QUENTIN LETTS watches PM swipe off claims Brexit deal is in trouble

May’s eyes swished like two wipes on a tractor: QUENTIN LETTS watches the PM swipe off claims her Brexit deal is in trouble

Theresa May’s aeroplane was at the airport, waiting to whisk her weary bones to Argentina for the G20 summit, but first the Prime Minister had the Westminster equivalent of a trip to the fang bandit: 90 minutes at the liaison committee to discuss her imperilled Brexit deal.

Not that she ever concedes her withdrawal agreement is in trouble. Computer not recognise. Unexpected item in the bagging area. She insists on calling it ‘this good deal’, rather as Mrs Thatcher always dropped her voice and called the poll tax ‘the community charge’.

When anyone suggested she had no hope of pushing the deal through the Commons, Mrs May swished her eyes side to side, two jerky wipers on a tractor’s windscreen, and said MPs needed to ‘focus’ before voting on it. That was her verbal formula. She stuck to it, glueishly.

Prime minister appearing before the liaison committee of select committee chairs


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The liaison committee contains all the Commons select committee chairmen. At full strength that means 35 chest-puffing grandees not short on circumlocution. So many mayors of Trumpton. Yesterday, thank goodness, someone had persuaded the stodgier bores to stay away and there were just 13 MPs.

Of these, only four (Sir Bill Cash, Sir Bernard Jenkin, Julian Lewis, Andrew Murrison) were Brexiteers. Yes, the referendum’s Leave majority was represented by just four souls. Thus does the Establishment grip our democracy by its windpipe. Meanwhile, the broadcasting ninnies obsess about a TV debate on Mrs May’s deal – a matter on which only MPs can vote. No Brexiteer will be in that debate. And the political class wonders why it is so hated.

Back to yesterday’s committee. Labour Europhiles Hilary Benn, Rachel Reeves and Meg Hillier were soon ringing their plague bells about what a ‘catastrophe’ it might be if we sail out of the EU without a deal.

When anyone suggested she had no hope of pushing the deal through the Commons, Mrs May swished her eyes side to side, two jerky wipers on a tractor’s windscreen, and said MPs needed to ‘focus’ before voting on it

Feverishly they predicted disaster and kept trying to get Mrs May to agree she would never allow ‘no-deal’ to happen. Mrs May gave no such undertaking. Miss Reeves quoted economic predictions pumped out by the Chancellor and his friend Mark Carney, Governor of the Bank of England. The elite is at full shriek, blasting forth against ‘no-deal’ like Haig’s howitzers before the battle of the Somme. That didn’t do much good either, as I recall.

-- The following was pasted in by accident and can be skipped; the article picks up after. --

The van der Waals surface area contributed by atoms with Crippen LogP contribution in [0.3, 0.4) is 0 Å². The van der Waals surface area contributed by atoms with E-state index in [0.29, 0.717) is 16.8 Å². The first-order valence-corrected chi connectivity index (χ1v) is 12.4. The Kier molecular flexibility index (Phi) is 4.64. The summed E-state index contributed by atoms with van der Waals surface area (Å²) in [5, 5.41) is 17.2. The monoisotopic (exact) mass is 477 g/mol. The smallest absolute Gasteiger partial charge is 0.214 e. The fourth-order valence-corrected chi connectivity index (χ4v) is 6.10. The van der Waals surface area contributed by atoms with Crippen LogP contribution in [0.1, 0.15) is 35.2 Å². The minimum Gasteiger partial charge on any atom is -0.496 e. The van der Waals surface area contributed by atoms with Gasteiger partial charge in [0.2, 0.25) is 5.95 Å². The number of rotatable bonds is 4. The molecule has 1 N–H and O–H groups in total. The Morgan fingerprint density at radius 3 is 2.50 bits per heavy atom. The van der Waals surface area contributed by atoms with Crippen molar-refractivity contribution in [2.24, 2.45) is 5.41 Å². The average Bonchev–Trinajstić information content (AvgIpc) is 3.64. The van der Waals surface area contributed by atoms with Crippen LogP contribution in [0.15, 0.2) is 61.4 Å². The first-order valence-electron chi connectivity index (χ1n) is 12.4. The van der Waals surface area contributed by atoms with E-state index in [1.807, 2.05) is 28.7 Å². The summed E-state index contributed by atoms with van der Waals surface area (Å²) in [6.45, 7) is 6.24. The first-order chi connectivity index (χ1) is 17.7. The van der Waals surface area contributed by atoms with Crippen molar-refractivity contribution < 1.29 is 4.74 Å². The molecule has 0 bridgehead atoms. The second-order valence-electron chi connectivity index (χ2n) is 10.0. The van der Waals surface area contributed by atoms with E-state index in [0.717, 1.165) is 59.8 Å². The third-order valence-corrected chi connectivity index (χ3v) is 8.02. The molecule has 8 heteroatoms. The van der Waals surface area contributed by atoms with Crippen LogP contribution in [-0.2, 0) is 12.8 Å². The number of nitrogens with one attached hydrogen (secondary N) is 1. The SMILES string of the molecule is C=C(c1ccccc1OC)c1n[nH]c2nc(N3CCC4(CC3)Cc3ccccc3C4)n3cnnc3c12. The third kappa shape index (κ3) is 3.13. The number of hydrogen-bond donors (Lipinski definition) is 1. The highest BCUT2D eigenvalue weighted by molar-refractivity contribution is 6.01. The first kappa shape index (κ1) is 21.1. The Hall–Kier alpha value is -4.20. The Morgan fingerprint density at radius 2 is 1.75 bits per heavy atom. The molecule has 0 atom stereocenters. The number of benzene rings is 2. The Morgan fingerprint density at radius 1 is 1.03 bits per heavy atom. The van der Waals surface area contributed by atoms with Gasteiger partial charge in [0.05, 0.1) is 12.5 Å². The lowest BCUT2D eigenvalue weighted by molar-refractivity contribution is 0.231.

Sir Bernard drily noted that George Osborne’s 2016 predictions of immediate economic disaster after a Leave vote had proved to be ‘complete rubbish’. Mrs May stressed that the Hammond predictions were not ‘forecasts’. They were ‘analysis’.

Mrs May stressed that the Hammond predictions were not ‘forecasts’. They were ‘analysis’

Listen to this sort of stuff long enough and you end up chewing the tip of your necktie. Around the committee table Mr Benn kept leaning forwards, mouth open, eyes bulging. Miss Reeves leaned back and hectored in a stiff-necked way, making Mrs May fiddle irritatedly with her pen. Miss Hillier mumbled about how the Civil Service ‘are not going to be able to deliver everything perfectly’ if there is no deal. Dear heart, it’s hardly as if they do much ‘perfectly’ at the best of times. Mrs May plainly thought Miss Hillier a poor piece of work.

The gaze of Pete Wishart (SNP) darted like that of a man about to sprint across a motorway.

Y VETTE Cooper, clutching her chin, watched Mrs May intently, her eyes boring into the PM. Soon she was lecturing the PM in her most kindergarten voice, wobbling her head, going pink with indignation. Mrs May stared back calmly over a pair of turquoise half-moon spectacles.

Mr Lewis asked, eight times, who was going to ‘erect’ the hard border in Ireland if we left the EU without caving in to their thieving demands. Mr Lewis has difficulty with the letter R, so this came out as ‘ewect’. Eight times we had it: Who was going to ewect that blessed hard border. And eight times Mrs May wefused to answer. Because she knew no one is ever going to ewect a wuddy thing on the border. The whole backstop thing is built on a nonsense. Yet she wants it made law.

 

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